At this point, “vegetarian” and “vegan” aren’t exactly novel terms in the U.S. According to a 2012 Gallup poll, some 5 percent of Americans report that they’ve given up meat, while 2 percent have forsaken animal products entirely.
When talking about their dietary habits, people tend to speak in absolutes—they give up all meat, or all foods that come from animals; on the other end of the spectrum, they give up nothing at all. But there’s a wide berth between the enthusiastic carnivore and the vegetarian, and many people lack the vocabulary to describe the many, many food different choices that exist within those shades of gray.
Terms like “flexitarian,” “climatarian,” and “reducetarian” all share a central focus on eating fewer animal products, but as the people who claim these labels will tell you, each has its own definition as distinct as that of “vegetarian.” A flexitarian is someone who rarely, though occasionally, consumes meat, including red meat, poultry, and seafood. A climatarian is someone who eats less meat—especially the most energy-consuming meats, like beef and lamb—specifically for environmental reasons. Meanwhile, a reducetarian (a term I coined) is someone who makes an effort to eat less meat, no matter the motivation, or degree of reduction (this is also inclusive of vegans and vegetarians who have reduced their meat consumption so effectively they eat none at all).
More often than not, people who make a conscious decision to eat less meat will simply describe it in those terms, rather than adopting one of these more esoteric labels—chances are, you’re more likely to encounter someone who says they’re “trying to stay away from animal products” than you are to meet someone who self-identifies as a climatarian. But I think people sometimes underestimate the power of these labels: Calling myself a reducetarian has helped me understand and stick to my eating choices, and has helped others to take them more seriously. It’s also given me a feeling of belonging to a larger community of people who share my values.
A person incorporates collections of beliefs across all kinds of elements—academic performance, gender roles, sexuality, race —into his or her sense of self, and that these beliefs in turn cause them to take actions that they view to be consistent with these identities.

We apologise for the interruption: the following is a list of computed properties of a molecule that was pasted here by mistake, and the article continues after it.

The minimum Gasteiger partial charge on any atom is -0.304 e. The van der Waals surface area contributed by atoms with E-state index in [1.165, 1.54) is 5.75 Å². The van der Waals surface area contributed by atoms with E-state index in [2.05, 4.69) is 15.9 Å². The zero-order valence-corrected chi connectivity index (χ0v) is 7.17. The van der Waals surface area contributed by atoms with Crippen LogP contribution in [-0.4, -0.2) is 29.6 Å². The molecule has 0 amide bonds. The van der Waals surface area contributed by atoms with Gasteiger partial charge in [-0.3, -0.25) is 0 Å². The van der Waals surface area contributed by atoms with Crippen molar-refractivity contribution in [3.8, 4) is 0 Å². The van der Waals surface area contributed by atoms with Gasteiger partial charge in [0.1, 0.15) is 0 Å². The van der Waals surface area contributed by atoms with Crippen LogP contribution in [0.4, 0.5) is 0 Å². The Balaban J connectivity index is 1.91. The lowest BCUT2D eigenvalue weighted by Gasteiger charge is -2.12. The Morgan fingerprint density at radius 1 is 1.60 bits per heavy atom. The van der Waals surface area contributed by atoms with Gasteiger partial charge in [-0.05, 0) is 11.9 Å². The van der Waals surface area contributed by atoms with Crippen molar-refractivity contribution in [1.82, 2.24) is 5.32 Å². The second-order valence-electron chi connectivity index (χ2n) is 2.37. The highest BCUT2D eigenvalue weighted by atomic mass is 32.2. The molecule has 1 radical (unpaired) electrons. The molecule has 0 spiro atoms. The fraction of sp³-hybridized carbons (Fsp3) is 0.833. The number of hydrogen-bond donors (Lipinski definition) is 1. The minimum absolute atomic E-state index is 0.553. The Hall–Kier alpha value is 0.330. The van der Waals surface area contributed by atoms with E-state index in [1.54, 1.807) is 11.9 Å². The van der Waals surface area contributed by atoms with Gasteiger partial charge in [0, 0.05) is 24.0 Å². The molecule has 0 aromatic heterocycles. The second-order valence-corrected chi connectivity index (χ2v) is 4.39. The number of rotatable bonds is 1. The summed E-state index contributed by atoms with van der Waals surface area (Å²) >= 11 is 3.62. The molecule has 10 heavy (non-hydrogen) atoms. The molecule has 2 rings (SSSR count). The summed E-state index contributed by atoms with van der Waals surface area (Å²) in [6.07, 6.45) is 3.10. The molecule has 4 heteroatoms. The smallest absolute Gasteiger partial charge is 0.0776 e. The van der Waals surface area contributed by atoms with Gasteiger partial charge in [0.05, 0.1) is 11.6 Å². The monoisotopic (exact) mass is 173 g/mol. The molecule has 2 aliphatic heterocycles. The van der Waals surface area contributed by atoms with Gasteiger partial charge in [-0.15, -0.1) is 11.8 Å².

Consider research by Timothy D. Wilson, a professor of social psychology at the University of Virginia. In 1982, Wilson and his colleagues conducted a study with first-year college students who were struggling academically. He hypothesized that they were at risk of adopting a self-defeating thought pattern in which they absorbed their poor performance as part of their identity, thinking of themselves as unsuited for college altogether.
Wilson and his team of researchers randomly divided the students into two groups. The first group received information suggesting that many students fare poorly during their first year but perform better thereafter. The second group was told nothing about whether or not grades increase after the first year. The researchers found what you might expect: Compared to the control group, the group that received the encouraging words achieved better grades the next semester and performed better on sample questions from the GRE.
A similar idea can be applied to frequency of meat-eating. Terms like “flexitarian,” “climatarian,” and “reducetarian” don’t need to be just a linguistic fad. Instead, they can be a source of motivation, helping people to integrate these habits into their identities.
Of course, there’s nothing wrong with following trends—they make people feel like part of a community, and as a result can be motivating in their own right. (Hence the popularity of reduction programs like Meatless Monday, Veganuary, Vegan Before Six, and Weekday Vegetarian.) The “flexitarian,” “climatarian,” and “reducetarian” movements mean there are three more clubs out there helping people work towards goals to improve the health of their bodies and the planet. So, while these words may sound silly, I’m glad they exist.